The One About Moon Landings and AI in Healthcare
By Vikas Chowdhry
Vikas Chowdhry is chief analytics and information officer at Parkland Center for Clinical Innovations of Dallas, TX. The views expressed in this article are my personal views and not the official views of my employer.
Saturday, July 20, 2019 was the 50th anniversary of the Apollo 11 moon landing. Hopefully, like me, some of you were able to watch the amazing Apollo 11 movie created from archival footage (a lot of it previously unreleased) and directed by Todd Douglas Miller. I saw it in IMAX a few months ago and was astonished by the combination of teamwork, sense of purpose, relentless commitment, hustle, and technology that allowed the Apollo mission team to make this a success within a decade of their being asked to execute on this vision by President John F. Kennedy.
This weekend, I also saw a lot of tweets related to Apollo 11 fly by my Twitter feed, but the one that really caught my eye and brought together a lot of themes that I have been thinking about was this one by the NYU economist Bill Easterly.
I am a healthcare strategist and a technologist. What Bill said validated for me the concerns I have around the hype regarding how technology (and specially AI/ML-related technology) will magically solve healthcare’s problems.
It is naive and misleading for some of the proponents of AI/ML to say that just because we have made incredible progress in being able to better fit functions to data (when you take away all the hype, that’s really what deep learning is), all of a sudden this will make healthcare more empathetic, create a patient-centric environment, solve access problems and reduce physician burnout.
More sophisticated computing did not magically enable us to land human beings on Mars or allow us to create colonies on the moon since Apollo 11. As Peter Thiel so eloquently stated several years ago, “We wanted flying cars, instead we got 140 characters.”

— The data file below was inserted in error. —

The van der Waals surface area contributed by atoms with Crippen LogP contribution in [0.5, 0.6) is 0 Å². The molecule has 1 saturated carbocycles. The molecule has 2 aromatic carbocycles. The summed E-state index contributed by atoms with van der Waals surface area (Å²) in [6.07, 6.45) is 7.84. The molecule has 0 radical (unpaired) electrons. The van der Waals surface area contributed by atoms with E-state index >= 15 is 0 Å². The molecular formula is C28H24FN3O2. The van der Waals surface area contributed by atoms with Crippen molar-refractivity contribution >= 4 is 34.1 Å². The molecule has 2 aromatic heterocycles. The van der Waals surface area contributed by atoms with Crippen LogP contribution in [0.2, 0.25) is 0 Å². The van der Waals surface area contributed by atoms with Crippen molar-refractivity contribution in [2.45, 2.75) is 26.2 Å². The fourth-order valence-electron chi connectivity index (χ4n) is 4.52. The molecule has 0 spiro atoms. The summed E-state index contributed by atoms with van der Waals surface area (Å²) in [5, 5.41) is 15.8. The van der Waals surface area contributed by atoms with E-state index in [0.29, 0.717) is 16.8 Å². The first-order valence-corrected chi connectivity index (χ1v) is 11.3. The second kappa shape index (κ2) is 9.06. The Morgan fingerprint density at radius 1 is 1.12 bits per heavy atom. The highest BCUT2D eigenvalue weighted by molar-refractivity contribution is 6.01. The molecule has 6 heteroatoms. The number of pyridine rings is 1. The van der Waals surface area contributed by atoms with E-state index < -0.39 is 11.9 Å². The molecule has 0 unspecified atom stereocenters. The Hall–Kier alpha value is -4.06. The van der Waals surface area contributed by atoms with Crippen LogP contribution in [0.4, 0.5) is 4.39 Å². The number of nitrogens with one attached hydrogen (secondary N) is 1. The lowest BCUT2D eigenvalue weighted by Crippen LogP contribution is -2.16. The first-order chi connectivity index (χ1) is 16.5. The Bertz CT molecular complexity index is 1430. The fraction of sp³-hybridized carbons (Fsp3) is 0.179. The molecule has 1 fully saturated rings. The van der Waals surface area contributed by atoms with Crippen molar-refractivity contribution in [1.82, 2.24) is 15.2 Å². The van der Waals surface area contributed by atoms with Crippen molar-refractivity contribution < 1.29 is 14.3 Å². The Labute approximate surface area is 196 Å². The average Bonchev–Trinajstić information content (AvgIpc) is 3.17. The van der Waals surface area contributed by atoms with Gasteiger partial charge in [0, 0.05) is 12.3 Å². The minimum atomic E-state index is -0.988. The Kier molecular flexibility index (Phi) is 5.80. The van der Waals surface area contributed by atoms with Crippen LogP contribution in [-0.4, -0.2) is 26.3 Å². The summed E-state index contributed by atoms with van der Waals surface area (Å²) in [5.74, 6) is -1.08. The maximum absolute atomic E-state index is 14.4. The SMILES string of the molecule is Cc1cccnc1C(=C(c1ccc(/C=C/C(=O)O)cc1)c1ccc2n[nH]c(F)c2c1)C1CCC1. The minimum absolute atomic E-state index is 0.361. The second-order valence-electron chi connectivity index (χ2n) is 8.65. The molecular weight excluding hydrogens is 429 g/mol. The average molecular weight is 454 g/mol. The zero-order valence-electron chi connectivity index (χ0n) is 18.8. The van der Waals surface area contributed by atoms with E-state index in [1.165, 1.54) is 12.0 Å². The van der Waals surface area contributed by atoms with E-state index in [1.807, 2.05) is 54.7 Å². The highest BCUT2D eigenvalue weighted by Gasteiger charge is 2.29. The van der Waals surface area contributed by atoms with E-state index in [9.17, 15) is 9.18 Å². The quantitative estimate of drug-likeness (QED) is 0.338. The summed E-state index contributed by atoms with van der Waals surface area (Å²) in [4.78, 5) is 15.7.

The reason for that was not lack of technology, but a lack of purpose, mission, and sense of urgency. Nobody after JFK really made the next step a national priority, and after the Cold War, nobody really felt that sense of urgency in the absence of paranoia (the good kind) of Soviets breathing down America’s collective necks.
Similarly, without a realignment of incentives (and not just experimental or proof-of-concept value-based programs with minimal downward risk), without a national urgency to focus on health instead of medical care, and without scalable patient person-centered reforms, no technology will make a meaningful impact, especially in a hybrid public goods area like health.
I am not making the contention that AI/ML holds no promise for healthcare. Far from it. In fact, AI/ML has the potential to fundamentally transform healthcare across the spectrum. From finding ways to proactively detect signs of deterioration to being able to detect drug effectiveness and causality from observational data in areas where randomized controlled trials are not always practical (pediatric care) or too expensive (across various demographics and social conditions), there’s immense promise.
However, none of those promises can be realized without the right incentives. This has been known for a long time by health economists and health policy geeks, but is not stated enough by others in the position of influence. That is why it is important for those of us who sit at the intersection of technology and healthcare to repeat this fact often so that we don’t end up in a situation of only being able to create the equivalent of cat videos for healthcare when we know that we are capable of moon landings.